Home > Symptoms > Perfectionism



Do you set the bar high, always striving to perform at your best and be the best? If you find it difficult to be satisfied and nothing ever feels good enough, you might be dealing with perfectionism. This relentless pursuit of perfection can take a toll on your inner peace, health, and happiness over time. It’s important to understand why you constantly feel the need to improve and to learn strategies to manage these feelings. Explore the reasons behind your perfectionism and discover what you can do to achieve a healthier balance.

What is perfectionism?

Perfectionism means striving for perfection. It is good that you go for quality, are critical and know what you think is good and beautiful. Only in most cases, this is not good enough for you. According to you, there is always room for improvement. You are very critical of yourself.


When you suffer from perfectionism, you don’t just want to get it right. You have high standards and want to be the best, sweetest, smartest, prettiest or funniest. You have a constant drive for perfection, even though you know this is impossible.


How do I know if I am a perfectionist?

Perfectionism is often seen as a negative trait. In addition to sensitivities, perfectionist behavior also has strengths. The characteristics of perfectionism vary from person to person and can be divided into strengths and sensitivities.



  • You have a great sense of responsibility;
  • You are ambitious;
  • You are precise and diligent;
  • You are very driven;
  • You have a lot of perseverance;
  • You are disciplined.



  • You find it difficult to make a mistake;
  • You experience a lot of stress;
  • You find it difficult to ask for help or to outsource something;
  • You are inherently overly critical of yourself and others;
  • You find it difficult to let go when something has not gone well;
  • You are quick to see things as a competition;
  • You focus mostly on what is not going well, rather than what is going well;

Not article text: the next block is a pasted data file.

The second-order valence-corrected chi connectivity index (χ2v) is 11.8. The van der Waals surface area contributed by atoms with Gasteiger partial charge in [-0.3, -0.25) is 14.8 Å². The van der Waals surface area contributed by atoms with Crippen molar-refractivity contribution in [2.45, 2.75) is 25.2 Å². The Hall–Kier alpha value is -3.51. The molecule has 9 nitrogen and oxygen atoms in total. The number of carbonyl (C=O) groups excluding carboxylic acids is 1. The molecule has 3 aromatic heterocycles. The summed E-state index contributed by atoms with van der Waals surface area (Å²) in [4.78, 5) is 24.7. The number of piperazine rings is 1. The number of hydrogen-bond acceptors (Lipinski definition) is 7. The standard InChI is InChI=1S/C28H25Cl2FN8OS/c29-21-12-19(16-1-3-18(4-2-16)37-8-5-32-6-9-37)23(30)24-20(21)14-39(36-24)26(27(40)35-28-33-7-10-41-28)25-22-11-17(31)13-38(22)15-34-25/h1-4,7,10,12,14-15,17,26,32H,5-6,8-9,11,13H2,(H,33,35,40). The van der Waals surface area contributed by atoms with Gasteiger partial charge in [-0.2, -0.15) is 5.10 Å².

• You redo things that others did;
  • Tasks cost you a lot of time because you find it hard to decide that something is finished;
  • You don’t really enjoy successes;
  • You judge often.


The difference between perfectionism in men and women

In most cases, perfectionist people are especially strict with themselves. A difference can be seen between men and women. Men make especially high demands on themselves and those around them. Women make especially high demands on themselves.


Causes of perfectionism

Perfectionism is partly a character trait. In addition, your childhood and social environment can influence perfectionist behavior.


Perfectionism as a coping mechanism

Perfectionistic behavior can arise in childhood as a coping strategy. For example, if there were arguments in the parental home. By behaving perfectly, you relieved others in the family (chances are that arguments, etc., continued) and felt better. In this case, you taught yourself that perfectionism was the solution to maintaining harmony and easing your emotions. When this is used often as a strategy, it becomes a habit. Perfectionism is a way to gain control. Control over which core belief or emotion varies greatly from person to person.


Social environment

If your parents always have high expectations, you are more likely to have perfectionist traits. Parents who try to oversee and direct everything their child does are also called helicopter parents. In addition, society plays a role. The pressure to perform is great and life on social media gives a distorted view of reality. This makes imperfection less accepted.


5 types of perfectionism

There are different forms of perfectionism. Each form has a different cause and needs a different approach to break perfectionist behavior.